In the coming years, the Field Museum’s Native North American Hall will be transformed. Museum staff and Native American community partners are working together to renovate the hall, which has many displays that have stood largely unchanged since the 1950s. The renovated hall, slated to open in late 2021, is representative of efforts on the museum’s part to engage with Chicago’s Native community and to better represent their stories. “It’s not just a new exhibition—it represents a whole new way of thinking,” says Curator of North American Anthropology Alaka Wali.
This new way of thinking is evident in the diverse team working on the exhibition. “The Field Museum has established a new collaborative process that will allow the exhibition to be informed by Native American scholarship,” says Jaap Hoogstraten, Director of Exhibitions. “We have established an advisory committee of scholars and museum professionals from across the country and from diverse tribes and nations,” explains Hoogstraten.
Visitors to the new hall can expect to see cultural material from the Field’s collections as well as pieces from contemporary Native communities. The exhibition is being conceived of with spaces for rotational displays. “A visitor who comes when the exhibition opens in fall 2021 could return a few years later to find new stories being told,” says Hoogstraten. “The exhibits will always be co-curated by Native American scholars and community members, so visitors will encounter unique perspectives and learn from multiple knowledge streams about the history of Native Americans and contemporary concerns and ways of life.”
“For too long, our histories have been interpreted though an outsider’s lens. This renovation, in which indigenous people are participating, provides an important and long-overdue opportunity for us to tell our own stories,” says Patty Loew, a member of the advisory committee who is of the Bad River Band of Lake Superior Ojibwe. Loew is the director for the Center for Native American and Indigenous Research and a professor in the Medill School of Journalism at Northwestern University.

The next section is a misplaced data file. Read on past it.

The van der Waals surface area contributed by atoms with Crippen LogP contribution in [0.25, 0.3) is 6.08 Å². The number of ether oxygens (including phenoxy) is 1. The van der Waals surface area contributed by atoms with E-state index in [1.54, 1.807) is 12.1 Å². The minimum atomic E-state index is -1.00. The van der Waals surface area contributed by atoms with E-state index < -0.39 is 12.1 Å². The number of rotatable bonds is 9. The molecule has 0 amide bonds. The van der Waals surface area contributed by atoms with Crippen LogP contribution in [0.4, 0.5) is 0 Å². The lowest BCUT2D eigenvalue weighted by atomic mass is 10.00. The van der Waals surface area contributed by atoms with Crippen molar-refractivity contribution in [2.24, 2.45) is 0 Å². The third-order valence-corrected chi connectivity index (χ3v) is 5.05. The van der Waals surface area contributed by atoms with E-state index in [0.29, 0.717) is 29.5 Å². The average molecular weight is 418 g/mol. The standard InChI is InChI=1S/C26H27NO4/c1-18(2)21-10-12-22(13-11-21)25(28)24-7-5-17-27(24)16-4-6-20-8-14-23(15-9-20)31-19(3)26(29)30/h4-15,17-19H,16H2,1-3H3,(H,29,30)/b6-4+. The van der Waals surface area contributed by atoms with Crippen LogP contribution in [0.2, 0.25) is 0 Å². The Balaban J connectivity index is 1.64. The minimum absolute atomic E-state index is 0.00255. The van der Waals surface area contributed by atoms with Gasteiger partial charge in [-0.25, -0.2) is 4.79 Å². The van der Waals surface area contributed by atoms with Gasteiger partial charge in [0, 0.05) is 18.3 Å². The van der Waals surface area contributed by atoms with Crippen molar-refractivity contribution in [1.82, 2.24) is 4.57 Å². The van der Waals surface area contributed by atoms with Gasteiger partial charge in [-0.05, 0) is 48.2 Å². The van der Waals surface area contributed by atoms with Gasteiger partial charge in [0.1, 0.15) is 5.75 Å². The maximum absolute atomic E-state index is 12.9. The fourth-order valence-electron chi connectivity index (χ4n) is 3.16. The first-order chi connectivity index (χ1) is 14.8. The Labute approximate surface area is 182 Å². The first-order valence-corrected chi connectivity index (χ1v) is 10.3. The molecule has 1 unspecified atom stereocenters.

The team also notes that the exhibition itself is just part of the Field’s efforts to bring Native voices to the museum. Debra Yepa-Pappan, Community Engagement Coordinator for the renovation project, and her colleagues work to connect Native people with their ancestors, relatives, and the collections housed at the museum, and the museum recently hosted a land acknowledgement ceremony to recognize that the Field resides on the traditional homeland of three Native American tribes: the Ojibwe, Odawa, and Potawatomi. “Land recognition ceremonies are important because they acknowledge both this region’s Native history and the vibrant Native American community alive today,” says Yepa-Pappan, who is Korean and a tribally enrolled member of the Pueblo of Jemez.
Of all the aspects of the renovation project, Wali says that she’s most excited about the museum’s efforts to hire Native American staff to inform the hall’s content and tell their story. “The Native presence at the Field Museum is growing, and our new Native staff are bringing fresh ideas and fresh ways of thinking,” says Wali. These new staff include community liaisons, like Yepa-Pappan, anthropologists, collections, and conservation staff who care for the objects in the museum’s collections.
“Visitors will gain a deeper understanding of Native peoples, histories, and contemporary life within the Chicagoland region,” says Eli Suzukovich, Field Museum research scientist and descendant of the Little Shell Band of Chippewa-Cree. “The voice, narratives, and perspectives of Native peoples and Indigenous nations that call this region home will serve as anchors for the new hall.”
Work on the exhibition will be ongoing for the coming three years. The hall will remain partially open to visitors throughout the renovation, and they’ll be able to watch the displays slowly transform into a dynamic experience informed by diverse voices.
“I’m excited about the opportunity to talk about Native history and about natural history from a Native perspective, and to reimagine the hall from that angle,” says Meranda Owens, a post-doctoral scholar working on the exhibition and a person of Northern Paiute and Mexican-American heritage. “Since the hall hasn’t been updated in sixty years—apart from recent additions of contemporary artwork—guests have had no exposure to the various ways Native communities have survived and how they are living today. We are still here; our knowledge and our lives matter. I want visitors to walk away from the new hall understanding that and wanting to know more about our people.”